[I am posting rough drafts of the chapters from a book I am writing about World War II and its moral legacy. My hope in posting these chapters is that I might receive helpful counsel. So, please, read the chapters and let me know what you think. All comments, questions, and challenges are welcome and will be most useful as I revise the chapters this winter and spring.]
5. Pax Americana
Ted Grimsrud—January 1, 2011
What kind of peace?
Following the unveiling of the horrible destructiveness of nuclear weapons on civilian populations, the Allies had achieved their goal of unconditional surrender from the Axis powers. When the Japanese gave up the fight in August 1945, the United States stood as the world’s one great global power.
The Soviets had the powerful Red Army and the capability to impose their will on the nations they occupied. However, the war to the death with Germany had left tens of millions Soviets dead and countless more wounded and displaced. The main cities had been devastated. You could call the Soviet Union battered but unbowed, but the emphasis would have to be placed on the “battered.”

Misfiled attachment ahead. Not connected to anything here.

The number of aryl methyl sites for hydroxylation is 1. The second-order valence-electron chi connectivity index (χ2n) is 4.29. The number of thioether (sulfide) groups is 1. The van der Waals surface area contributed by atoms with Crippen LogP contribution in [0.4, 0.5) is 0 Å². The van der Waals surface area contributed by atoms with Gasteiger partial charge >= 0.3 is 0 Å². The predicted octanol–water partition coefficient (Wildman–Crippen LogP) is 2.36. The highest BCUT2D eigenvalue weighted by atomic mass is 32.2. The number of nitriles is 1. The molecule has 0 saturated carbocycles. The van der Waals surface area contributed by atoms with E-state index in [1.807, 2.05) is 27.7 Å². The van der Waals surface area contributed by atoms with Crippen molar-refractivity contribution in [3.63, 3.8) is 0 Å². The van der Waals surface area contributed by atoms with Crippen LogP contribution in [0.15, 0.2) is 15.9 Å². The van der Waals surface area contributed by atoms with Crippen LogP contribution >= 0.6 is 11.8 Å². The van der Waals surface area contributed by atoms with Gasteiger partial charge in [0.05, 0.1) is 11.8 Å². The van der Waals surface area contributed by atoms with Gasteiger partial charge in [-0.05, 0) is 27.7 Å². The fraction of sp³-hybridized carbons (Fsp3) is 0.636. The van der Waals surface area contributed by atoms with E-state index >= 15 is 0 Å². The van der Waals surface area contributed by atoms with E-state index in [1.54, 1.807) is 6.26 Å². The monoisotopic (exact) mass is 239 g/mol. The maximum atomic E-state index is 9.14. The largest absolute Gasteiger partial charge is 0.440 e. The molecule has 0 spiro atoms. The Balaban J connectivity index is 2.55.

The British Empire remained intact, for the time being. But clearly it was near the end of the line. Though suffering significantly less damage, both in terms of lost lives and devastated infrastructure, than the War’s other main belligerents (with the crucial exception of the United States), Britain was exhausted, tremendously weakened, headed for a major decline. The Britons would seek to remain active in international affairs, and for the immediate future desperately intent on sustaining a rapidly disintegrating empire. However, clearly by 1945, Britain was essentially a junior partner to the one unambiguously victorious power to emerge from the War, the United States of America. Continue reading “The Long Shadow: World War II’s Moral Legacy (5. Pax Americana)”